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Pace yourself at 3M Half Marathon

Brom Hoban

Ask Austin runners where they set their half-marathon personal record , and nine times out of 10, they'll say "3M." When it comes to fast 13.1-mile races, not too many beat Austin's 3M Half-Marathon.

The race, scheduled for Sunday, boasts one of the fastest half-marathon courses in the nation and attracts an elite international field.

For many local s, it's not so much the prestige of the race that matters but the chance to set a personal record for the distance. Looking at the online elevation chart, the point-to-point course appears to tumble down a mountain. From the start at Gateway Shopping Center to the finish at Waterloo Park, runners will lose 102 meters in elevation. Miles seven on Burnet Road, through 11 on Duval Street, are especially fast, following a steady descent that naturally accelerates your pace.

Master the art of downhill running, and you're going to get a fast time .

According to running expert and best-selling author Jeff Galloway, you should "stay relaxed as you head downhill and avoid overstriding, which pounds the feet, stresses the hamstrings and overuses the quadriceps muscles. Also, keep your feet lower to the ground, as that will give you more control. On gentle downgrades, you might want to try leaning forward slightly to increase speed. Just be careful — leaning too much may chop your stride or make you go too fast."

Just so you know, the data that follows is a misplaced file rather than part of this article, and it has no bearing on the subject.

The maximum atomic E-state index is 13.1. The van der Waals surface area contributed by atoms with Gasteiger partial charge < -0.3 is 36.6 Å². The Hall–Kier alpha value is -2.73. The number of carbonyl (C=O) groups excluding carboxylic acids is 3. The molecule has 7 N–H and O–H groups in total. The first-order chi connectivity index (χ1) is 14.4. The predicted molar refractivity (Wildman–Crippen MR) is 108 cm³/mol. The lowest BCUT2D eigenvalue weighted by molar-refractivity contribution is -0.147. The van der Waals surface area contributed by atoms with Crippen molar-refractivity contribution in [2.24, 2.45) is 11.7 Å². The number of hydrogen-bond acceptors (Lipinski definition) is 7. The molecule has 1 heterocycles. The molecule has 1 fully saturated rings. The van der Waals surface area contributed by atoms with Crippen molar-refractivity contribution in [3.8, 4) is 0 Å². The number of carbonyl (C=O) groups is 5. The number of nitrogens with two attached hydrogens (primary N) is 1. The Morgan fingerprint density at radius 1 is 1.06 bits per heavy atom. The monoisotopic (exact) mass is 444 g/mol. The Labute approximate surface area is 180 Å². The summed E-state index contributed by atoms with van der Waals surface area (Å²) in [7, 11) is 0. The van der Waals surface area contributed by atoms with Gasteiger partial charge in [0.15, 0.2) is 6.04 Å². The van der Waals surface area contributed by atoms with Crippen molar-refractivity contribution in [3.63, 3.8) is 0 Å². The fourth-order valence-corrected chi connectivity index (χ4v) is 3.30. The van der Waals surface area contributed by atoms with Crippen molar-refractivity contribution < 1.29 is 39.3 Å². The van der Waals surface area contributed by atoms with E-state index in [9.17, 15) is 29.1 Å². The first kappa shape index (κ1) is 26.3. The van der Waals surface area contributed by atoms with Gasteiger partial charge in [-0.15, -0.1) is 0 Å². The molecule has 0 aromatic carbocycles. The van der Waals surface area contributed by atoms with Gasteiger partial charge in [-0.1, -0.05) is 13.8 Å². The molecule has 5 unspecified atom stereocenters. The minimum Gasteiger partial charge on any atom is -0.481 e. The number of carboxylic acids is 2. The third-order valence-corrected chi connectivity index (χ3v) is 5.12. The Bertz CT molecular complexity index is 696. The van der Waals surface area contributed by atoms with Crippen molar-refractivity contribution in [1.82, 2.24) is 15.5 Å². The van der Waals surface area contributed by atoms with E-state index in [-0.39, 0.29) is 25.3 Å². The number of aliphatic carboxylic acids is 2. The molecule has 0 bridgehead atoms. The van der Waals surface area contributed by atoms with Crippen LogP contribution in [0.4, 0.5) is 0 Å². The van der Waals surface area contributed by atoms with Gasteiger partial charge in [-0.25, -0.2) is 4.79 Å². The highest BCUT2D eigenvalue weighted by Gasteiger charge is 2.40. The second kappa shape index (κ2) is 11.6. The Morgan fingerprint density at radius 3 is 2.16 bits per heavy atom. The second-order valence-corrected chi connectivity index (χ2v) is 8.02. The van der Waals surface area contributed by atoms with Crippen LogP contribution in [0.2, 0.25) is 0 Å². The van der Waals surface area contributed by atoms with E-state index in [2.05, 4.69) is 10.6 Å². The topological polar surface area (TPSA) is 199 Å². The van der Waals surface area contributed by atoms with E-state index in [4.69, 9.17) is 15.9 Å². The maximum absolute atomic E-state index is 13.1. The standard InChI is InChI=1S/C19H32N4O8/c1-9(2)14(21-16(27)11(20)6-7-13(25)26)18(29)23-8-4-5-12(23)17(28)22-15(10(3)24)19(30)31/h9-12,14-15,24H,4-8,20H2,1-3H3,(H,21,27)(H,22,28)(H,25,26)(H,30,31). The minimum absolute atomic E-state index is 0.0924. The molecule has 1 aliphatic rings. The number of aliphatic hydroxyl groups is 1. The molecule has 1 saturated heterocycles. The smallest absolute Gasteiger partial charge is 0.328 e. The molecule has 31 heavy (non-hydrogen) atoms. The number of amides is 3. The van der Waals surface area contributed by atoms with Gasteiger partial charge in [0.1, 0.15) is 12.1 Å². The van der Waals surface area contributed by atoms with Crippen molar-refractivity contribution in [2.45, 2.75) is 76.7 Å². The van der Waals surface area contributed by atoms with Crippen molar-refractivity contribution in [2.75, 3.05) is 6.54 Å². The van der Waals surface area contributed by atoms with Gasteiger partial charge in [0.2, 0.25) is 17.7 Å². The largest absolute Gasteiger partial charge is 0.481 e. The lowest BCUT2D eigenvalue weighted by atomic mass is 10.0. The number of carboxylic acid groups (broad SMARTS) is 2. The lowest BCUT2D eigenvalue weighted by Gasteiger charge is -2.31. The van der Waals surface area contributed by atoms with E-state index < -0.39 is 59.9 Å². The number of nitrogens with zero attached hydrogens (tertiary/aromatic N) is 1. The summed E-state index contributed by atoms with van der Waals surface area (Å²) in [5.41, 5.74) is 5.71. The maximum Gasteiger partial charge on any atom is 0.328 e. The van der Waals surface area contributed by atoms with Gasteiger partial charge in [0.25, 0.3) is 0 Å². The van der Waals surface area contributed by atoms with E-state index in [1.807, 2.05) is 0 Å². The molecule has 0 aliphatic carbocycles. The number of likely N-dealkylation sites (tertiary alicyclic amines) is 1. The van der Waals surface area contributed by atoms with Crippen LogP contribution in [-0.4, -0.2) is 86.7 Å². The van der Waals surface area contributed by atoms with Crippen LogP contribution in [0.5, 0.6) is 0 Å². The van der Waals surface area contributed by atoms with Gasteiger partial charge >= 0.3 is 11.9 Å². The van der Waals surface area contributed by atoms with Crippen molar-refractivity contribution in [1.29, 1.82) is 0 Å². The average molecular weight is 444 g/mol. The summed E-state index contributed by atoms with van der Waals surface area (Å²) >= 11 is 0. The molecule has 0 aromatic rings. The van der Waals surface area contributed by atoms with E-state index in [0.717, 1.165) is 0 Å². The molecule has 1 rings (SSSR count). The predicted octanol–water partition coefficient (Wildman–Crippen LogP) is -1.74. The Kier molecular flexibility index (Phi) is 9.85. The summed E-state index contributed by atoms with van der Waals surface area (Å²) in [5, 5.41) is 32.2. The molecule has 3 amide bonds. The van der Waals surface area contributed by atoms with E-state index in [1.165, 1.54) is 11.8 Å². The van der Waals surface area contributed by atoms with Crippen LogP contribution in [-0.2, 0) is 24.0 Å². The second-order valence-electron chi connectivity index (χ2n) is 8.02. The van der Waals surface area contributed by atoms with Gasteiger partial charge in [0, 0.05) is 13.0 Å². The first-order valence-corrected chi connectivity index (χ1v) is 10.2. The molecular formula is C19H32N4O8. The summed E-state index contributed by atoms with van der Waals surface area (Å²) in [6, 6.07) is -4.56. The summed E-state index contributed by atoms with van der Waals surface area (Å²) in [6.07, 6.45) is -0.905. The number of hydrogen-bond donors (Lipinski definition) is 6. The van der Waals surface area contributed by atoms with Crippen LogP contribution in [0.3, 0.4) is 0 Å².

You'll want to have a strategy to achieve your best time.

"Get there early, get warmed up — give yourself plenty of time," said Rolando Roman, a local running coach who ran a 5:31-mile pace to set his PR of 1:12:20 at 3M in 2005. "Before the race starts, use visualization, and think how you will feel along certain points on the course. For example, see yourself picking it up on the downhill at North Loop Boulevard (mile nine)."

Because the course is downhill, Roman cautioned, you may be pulled into a faster first half than you should, and it may affect your overall time.

"Even though it's a fast course, you need to conserve," he said. "To set up a PR, you need to enter the last third of the race being comfortable, so that you'll be able to run it fast. If you conserve a bit, you'll be prepared physically and mentally to take advantage of that stretch from Burnet Road to Duval Street."

It's all a matter of setting yourself up for a fast time.

"Just be patient," said Roman. "You can be at threshold pace (without oxygen debt) for the first part, and then accelerate to 10K pace for the last several miles. You should be capable of doing that by the nature of the course. And don't worry if you lose a few seconds on the race's few uphills — you'll pick up 10-15 seconds a mile on the downhills."